Target characterization and ligand design directed at deoxyuridine 5'-triphospate nucleotidohydrolase
AuthorLiikanen, Laura Elina
dUTPase is an important enzyme in DNA metabolism. It can be thought of as a gate keeper for apoptosis and is therefore an attractive target when trying to kill malign cells which cause disease in the human body. dUTPase has been found to be an important drug target in diseases such as cancer and malaria, to mention two. Due to problems with drug resistance in existing treatments, the search for new and more efficient inhibitors against dUTPase is very relevant in present-day drug design. Computational methods play an important role in the development of novel inhibitors and can reduce the time and cost of the drug design process. These methods are applied to sample the binding modes of ligands to the receptor. To make the search base for ligands smaller, one must be able to rank the ligands with respect to the binding affinities. However, in order to integrate computational methods into the drug design process, suitable computational tools are needed, that can efficiently carry out and conduct ligand binding free energy calculations. As a part of this work, a graphical user interface for the simulation tools was developed. Molecular dynamics simulations and docking have been combined with the free energy calculations to predict the binding affinity for inhibitors against the human dUTPase using Qgui. A LIE model was first constructed to reproduce the experimental binding free energies for a training set of ligands. Judged by the coefficient of determination (R2), good agreement between the experimental and theoretical binding affinities was obtained. The model was tested for selectivity with a set of ligands targeted at Plasmodium falsiparum dUTPase showing the pivotal importance of good starting structure. The binding free energies of two novel ligands were measured with the LIE model and the calculations resulted in moderate binding affinities.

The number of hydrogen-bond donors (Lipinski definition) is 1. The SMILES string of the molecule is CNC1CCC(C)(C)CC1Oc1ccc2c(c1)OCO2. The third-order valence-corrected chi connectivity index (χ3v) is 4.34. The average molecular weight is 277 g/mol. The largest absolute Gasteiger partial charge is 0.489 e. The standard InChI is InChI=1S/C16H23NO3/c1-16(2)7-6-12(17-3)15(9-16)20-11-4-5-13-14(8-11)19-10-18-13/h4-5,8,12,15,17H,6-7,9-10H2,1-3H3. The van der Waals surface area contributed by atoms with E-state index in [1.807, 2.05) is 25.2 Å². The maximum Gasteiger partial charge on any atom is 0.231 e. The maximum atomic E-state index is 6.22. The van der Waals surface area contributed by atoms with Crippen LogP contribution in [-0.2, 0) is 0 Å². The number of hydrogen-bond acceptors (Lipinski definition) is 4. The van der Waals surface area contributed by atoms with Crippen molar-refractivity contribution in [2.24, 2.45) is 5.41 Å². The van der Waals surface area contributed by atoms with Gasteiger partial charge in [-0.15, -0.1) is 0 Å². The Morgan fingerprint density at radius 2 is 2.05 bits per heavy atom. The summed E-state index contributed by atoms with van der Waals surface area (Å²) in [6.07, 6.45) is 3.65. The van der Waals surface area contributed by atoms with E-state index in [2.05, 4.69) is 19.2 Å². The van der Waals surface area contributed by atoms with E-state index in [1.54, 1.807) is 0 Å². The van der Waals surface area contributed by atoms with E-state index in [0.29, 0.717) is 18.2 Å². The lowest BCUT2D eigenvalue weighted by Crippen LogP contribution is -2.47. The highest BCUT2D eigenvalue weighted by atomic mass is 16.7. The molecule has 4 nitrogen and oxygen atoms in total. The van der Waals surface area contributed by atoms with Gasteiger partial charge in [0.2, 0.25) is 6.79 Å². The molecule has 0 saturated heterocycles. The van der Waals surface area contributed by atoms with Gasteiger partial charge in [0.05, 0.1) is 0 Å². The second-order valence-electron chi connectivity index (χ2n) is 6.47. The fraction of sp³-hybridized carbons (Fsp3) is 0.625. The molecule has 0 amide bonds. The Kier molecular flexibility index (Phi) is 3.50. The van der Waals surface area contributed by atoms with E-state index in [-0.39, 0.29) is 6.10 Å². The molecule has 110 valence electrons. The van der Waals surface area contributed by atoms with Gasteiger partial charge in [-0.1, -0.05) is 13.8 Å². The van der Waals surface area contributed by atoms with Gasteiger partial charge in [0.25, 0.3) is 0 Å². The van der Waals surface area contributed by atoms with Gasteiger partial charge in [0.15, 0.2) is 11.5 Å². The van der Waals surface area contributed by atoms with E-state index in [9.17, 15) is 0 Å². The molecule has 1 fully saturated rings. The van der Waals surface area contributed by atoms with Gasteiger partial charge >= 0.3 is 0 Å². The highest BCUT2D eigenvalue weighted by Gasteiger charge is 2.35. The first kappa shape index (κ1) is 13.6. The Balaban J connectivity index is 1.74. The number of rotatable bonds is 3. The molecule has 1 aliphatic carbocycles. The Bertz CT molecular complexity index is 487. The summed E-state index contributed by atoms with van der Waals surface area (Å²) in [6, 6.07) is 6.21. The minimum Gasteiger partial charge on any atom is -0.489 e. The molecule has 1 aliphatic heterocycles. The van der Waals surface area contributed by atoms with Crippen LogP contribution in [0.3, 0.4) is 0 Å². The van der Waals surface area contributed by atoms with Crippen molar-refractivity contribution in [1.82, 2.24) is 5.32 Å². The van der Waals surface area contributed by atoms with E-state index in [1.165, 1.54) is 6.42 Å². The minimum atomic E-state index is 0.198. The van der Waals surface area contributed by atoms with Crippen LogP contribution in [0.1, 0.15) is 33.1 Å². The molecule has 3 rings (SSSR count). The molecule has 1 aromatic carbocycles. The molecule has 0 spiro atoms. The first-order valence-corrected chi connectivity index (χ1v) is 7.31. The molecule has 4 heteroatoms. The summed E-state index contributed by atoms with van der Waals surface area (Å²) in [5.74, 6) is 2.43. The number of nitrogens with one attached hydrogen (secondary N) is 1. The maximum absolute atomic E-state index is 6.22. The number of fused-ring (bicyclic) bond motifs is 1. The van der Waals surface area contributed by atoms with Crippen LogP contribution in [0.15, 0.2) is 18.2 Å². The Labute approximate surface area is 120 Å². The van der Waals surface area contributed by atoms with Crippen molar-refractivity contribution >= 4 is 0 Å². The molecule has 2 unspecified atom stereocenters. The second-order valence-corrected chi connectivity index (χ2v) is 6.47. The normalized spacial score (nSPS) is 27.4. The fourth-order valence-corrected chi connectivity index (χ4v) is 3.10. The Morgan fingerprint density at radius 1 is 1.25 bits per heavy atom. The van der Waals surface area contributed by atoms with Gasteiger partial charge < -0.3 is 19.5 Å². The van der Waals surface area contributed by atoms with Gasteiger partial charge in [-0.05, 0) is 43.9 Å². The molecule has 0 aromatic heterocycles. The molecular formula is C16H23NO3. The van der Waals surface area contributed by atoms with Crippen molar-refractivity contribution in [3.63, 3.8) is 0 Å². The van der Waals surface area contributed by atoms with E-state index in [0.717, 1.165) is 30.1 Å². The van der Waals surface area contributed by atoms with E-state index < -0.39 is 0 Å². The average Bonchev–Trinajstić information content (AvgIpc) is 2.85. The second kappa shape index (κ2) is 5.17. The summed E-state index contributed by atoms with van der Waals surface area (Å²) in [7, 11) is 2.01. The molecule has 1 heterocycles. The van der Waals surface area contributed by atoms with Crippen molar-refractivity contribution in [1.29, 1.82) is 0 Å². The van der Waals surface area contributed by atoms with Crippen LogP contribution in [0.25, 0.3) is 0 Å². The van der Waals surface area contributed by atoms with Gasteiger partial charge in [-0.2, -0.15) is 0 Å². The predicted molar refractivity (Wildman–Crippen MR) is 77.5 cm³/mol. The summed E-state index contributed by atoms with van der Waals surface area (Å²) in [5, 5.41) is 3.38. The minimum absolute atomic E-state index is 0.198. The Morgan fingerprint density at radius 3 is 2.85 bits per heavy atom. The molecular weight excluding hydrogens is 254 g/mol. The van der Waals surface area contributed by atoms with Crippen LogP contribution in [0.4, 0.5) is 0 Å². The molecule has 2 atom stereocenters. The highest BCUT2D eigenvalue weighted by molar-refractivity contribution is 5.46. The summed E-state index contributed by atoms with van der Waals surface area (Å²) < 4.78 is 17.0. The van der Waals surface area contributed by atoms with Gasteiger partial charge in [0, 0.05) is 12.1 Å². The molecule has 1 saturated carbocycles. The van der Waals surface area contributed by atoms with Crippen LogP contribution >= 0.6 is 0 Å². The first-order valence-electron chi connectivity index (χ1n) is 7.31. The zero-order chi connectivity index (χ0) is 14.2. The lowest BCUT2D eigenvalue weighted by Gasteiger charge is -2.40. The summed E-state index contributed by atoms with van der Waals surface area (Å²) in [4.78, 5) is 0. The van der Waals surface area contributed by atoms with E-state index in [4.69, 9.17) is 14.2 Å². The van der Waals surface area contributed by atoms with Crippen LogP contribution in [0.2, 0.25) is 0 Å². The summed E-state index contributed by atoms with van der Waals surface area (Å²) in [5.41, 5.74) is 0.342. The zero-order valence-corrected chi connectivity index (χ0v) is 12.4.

PublisherUiT Norges arktiske universitet
UiT The Arctic University of Norway
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Copyright 2014 The Author(s)
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